6 which statements are assumptions and which statements are building upon the works of other economists. Technology Shocks One of the central issues of Real Business Cycle theory is the existence and the nature of technology shocks. While according to Real Business Cycle any shift in total factor productivity can cause a positive or negative shock to the economy capable of replicating the business cycle, the focus of RBC papers in explaining the business cycle lies in technology shocks. Mankiw suspects that the focus on technology shocks comes from Real Business Cycle theory s inability to explain business cycles. In the Journal of Economic Perspectives, Mankiw writes, The reason [that technological disbranches are focused on] is that other sorts of disturbances are unlikely to generate fluctuations in real business cycle models that resemble actual economic fluctuations (Mankiw 1989). Since the issue of total factor productivity has become an issue primarily concerning technological shocks, the new issues for consideration become: 1) what evidence exists to prove the existence of technological shocks and 2) what kind of technological shocks can replicate business cycle trends. One possible way proponents of Real Business Cycle theory can prove the existence of exogenous technological shocks is to compare the Solow Residual to business cycle data. Plosser noted how his graphing of the Solow Residual resembles noted business cycles, saying The picture corresponds to most observers impressions that productivity growth was on average higher in the 1960 s than the 1970 s (Plosser 1989). The Solow Residual should theoretically be a valid measure of technological development and productivity, but there are many factors that question the validity of that measure. First, the Solow Residual assumes perfection 6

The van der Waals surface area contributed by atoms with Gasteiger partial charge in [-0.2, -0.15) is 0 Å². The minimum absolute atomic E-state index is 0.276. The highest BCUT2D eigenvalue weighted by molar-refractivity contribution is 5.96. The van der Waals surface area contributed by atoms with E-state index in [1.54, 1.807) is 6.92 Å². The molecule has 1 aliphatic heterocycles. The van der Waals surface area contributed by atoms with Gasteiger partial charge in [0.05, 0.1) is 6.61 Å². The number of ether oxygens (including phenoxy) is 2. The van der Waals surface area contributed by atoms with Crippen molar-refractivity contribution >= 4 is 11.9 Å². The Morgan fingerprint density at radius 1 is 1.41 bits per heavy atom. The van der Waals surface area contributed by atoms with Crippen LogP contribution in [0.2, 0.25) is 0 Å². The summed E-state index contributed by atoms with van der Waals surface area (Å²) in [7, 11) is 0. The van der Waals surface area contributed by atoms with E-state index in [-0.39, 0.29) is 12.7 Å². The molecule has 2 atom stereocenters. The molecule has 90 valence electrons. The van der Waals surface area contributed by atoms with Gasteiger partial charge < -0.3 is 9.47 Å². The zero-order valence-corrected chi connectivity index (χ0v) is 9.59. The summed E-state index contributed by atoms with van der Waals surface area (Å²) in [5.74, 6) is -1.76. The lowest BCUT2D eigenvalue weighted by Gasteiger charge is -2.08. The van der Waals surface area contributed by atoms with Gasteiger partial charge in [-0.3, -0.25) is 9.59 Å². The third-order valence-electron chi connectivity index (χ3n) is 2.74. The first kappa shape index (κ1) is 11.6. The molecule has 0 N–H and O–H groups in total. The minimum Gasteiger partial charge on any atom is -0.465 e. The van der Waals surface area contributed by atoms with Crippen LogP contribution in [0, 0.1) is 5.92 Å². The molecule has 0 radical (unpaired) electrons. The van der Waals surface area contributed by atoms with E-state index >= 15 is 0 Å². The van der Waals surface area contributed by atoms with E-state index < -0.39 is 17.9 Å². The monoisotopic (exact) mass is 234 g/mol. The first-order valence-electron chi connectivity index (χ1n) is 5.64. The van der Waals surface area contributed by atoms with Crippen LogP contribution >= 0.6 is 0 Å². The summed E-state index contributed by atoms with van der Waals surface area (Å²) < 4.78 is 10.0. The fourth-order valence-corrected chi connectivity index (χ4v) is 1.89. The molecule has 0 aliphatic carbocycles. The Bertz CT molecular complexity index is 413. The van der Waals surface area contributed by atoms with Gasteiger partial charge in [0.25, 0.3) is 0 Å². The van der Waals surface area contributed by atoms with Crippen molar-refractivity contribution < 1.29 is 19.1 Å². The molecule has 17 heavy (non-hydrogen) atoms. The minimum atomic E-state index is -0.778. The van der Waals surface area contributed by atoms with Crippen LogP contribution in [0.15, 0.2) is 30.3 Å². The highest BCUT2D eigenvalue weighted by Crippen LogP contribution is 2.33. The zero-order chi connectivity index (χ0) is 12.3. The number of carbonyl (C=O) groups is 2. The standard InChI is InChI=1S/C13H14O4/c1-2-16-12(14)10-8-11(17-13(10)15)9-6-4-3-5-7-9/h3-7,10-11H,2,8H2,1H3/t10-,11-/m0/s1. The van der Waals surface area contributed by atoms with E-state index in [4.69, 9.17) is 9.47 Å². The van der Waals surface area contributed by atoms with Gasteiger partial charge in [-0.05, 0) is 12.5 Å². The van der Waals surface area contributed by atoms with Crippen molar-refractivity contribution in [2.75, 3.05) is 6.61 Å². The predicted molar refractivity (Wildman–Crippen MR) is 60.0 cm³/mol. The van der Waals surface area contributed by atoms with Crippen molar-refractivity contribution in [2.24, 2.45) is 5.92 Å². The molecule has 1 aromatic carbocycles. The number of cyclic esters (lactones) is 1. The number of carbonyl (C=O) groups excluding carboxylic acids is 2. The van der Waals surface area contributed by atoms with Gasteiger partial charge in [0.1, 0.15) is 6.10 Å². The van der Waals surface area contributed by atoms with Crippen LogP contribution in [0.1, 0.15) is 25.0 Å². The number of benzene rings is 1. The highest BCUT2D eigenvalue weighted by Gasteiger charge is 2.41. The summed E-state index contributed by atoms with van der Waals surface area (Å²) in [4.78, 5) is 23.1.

7 competition, which is not a realistic assumption to make in the current economy. Also, as Stadler points out, the Solow Residual does not accurately reflect the amount of labor in the economy because it does not reflect the practice of labor hoarding. Stadler also suggests that aggregate demand factors such as government spending can affect the Solow Residual, suggesting that the residual does not solely measure technology or productivity. Therefore, we have no evidence for the technological shocks described by Real Business Cycle theory. If we ignore the debate over the existence of technological shocks, we are left with the question of propagation mechanics such as how lasting are the effects of a temporary technology shock and are technology shocks able to replicate business cycle data? In Understanding Real Business Cycles, Charles I. Plosser takes a strong position on productivity shocks stating that even purely temporary shocks can have permanent effects on the economy. In contrast, the King, Plosser, and Rebelo paper asserts that a temporary technology shock will not have permanent effects because, The change in the capital stock induced by the initial period technology shock is worked off via a combination of increased consumption and reduced effort. (King, et al 1988). The King, Plosser, and Rebelo paper suggests that only serially correlated shocks can mimic the behavior of business cycles. Stadler agrees with the assertions made by King, Plosser, and Rebelo concerning the effects of temporary shocks, but Stadler goes further in his critique of the propagation mechanics of Real Business Cycle theory. Stadler states that the only reason RBC models seem to replicate business cycles is because they use the Hodrick Prescott filter, which alters the data to establish a correlation that does not exist in reality. 7